Follow closely what she teaches,

for her words are right and true.

Wisdom clears the path to justice,

showing us what love must do.

 

 Listen to the voice of Wisdom,

crying in the market-place.

Hear the Word made flesh among us,

full of glory, truth and grace.

When the word takes root and ripens,

peace and righteousness embrace.

 

Sister Wisdom, come, assist us;

nurture all who seek rebirth.

Spirit-guide and close companion,

bring to light our sacred worth.

Free us to become your people,

holy friends of God and earth.

 

 Charles Spurgeon once said, “Discernment is not knowing the difference between right and wrong, but knowing the difference between right and almost right.”    Sometimes we are content with almost right.   We try to get by without the real ingredients for a life of clear discernment.   Henri Nouwen says, “Discernment grows out of a life of faith rooted in community.   To want to know God’s plan and purpose without regular prayer and engagement with scripture and God’s people is trying to bake [bread] without assembling the various ingredients.”   Richard makes our communion bread weekly, and because of his regular weekly practice, he no longer needs a recipe.   He knows that he needs 3 cups of flour, one TB of butter, 1.5 tsps of salt, 3 TBs of maple syrup, one and a quarter cup of milk, and 2 tsps of yeast.   Can you imagine how bad it would be if he just decided that the liquid, milk, just was not necessary?  Even worse, the yeast.

We say we want to know God’s will, but sometimes we want to leave out a key ingredient.   CEB1 Peter 2:2-3 Instead, like a newborn baby, desire the pure milk of the word. Nourished by it, you will grow into salvation, 3 since you have tasted that the Lord is good.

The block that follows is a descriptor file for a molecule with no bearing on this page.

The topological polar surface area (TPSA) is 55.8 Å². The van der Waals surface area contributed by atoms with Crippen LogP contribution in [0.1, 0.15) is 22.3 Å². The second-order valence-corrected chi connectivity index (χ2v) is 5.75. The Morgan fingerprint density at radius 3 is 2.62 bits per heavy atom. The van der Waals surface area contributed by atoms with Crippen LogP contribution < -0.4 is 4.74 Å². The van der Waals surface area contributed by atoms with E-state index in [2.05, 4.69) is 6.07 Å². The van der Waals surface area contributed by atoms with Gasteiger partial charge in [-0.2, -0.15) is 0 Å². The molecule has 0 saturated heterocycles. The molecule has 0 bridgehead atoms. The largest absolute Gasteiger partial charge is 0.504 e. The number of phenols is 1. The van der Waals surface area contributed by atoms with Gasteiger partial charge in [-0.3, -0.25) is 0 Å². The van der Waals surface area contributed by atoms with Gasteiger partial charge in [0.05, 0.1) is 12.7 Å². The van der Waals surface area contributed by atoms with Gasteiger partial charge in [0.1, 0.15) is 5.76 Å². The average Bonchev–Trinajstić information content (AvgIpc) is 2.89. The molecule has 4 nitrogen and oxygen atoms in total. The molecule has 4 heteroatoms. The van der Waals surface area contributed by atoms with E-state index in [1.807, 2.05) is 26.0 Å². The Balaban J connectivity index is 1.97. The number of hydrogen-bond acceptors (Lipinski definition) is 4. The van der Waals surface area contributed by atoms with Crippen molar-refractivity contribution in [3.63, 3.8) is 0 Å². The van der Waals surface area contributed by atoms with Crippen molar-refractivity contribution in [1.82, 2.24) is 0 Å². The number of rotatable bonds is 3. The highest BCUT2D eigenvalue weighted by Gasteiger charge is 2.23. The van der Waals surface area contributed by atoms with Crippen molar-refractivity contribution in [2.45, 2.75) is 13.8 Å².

This is hard to say, because I really don’t like to offend people, but it puzzles me that many of you tell me that you don’t know much about the Bible or theology, and then we offer classes on Sunday morning, and during the week, and you seem un-interested, unwilling to engage.   Then again, I do actually understand, because I am preaching the Word every week, and I don’t study as hard as I could.   I could spend more time reading, praying, struggling with the text.   Of course, worship is the most significant thing we do together, but one more hour is worth it for growing in faith.   We’ve got 16 waking hours each day.  16 x 7 = 112.   If you give two every Sunday morning, you still have 110 hours for everything else.

If we are not offering the kind of class or Bible study/prayer group/growing group that meets your needs, then please tell us what you’d like to do because the Adult Ed team is eager to add.   I’d love to see us have space issues because we’ve got so many learning/growing groups that we cannot fit everyone.

That brings me to my next point – it’s one about groups.   Whether it is a Ministry Team (that’s what we call our committees, by the way) or whether it is a group that gets together to do mission or to do crafts or to eat or walk or whatever, I hope you are building the kinds of relationships that matter.   We are the church.    We do not just socialize.   We socialize for the purpose of becoming more like Christ.   That means you can have lunch, but make sure you are engaging in the kind of conversation that is deeply caring.   You can watch films, but please talk about faith.   Today there is a page in the bulletin which invites you to a new kind of dinner group, one that stays together for six months so that you build deeper  friendships.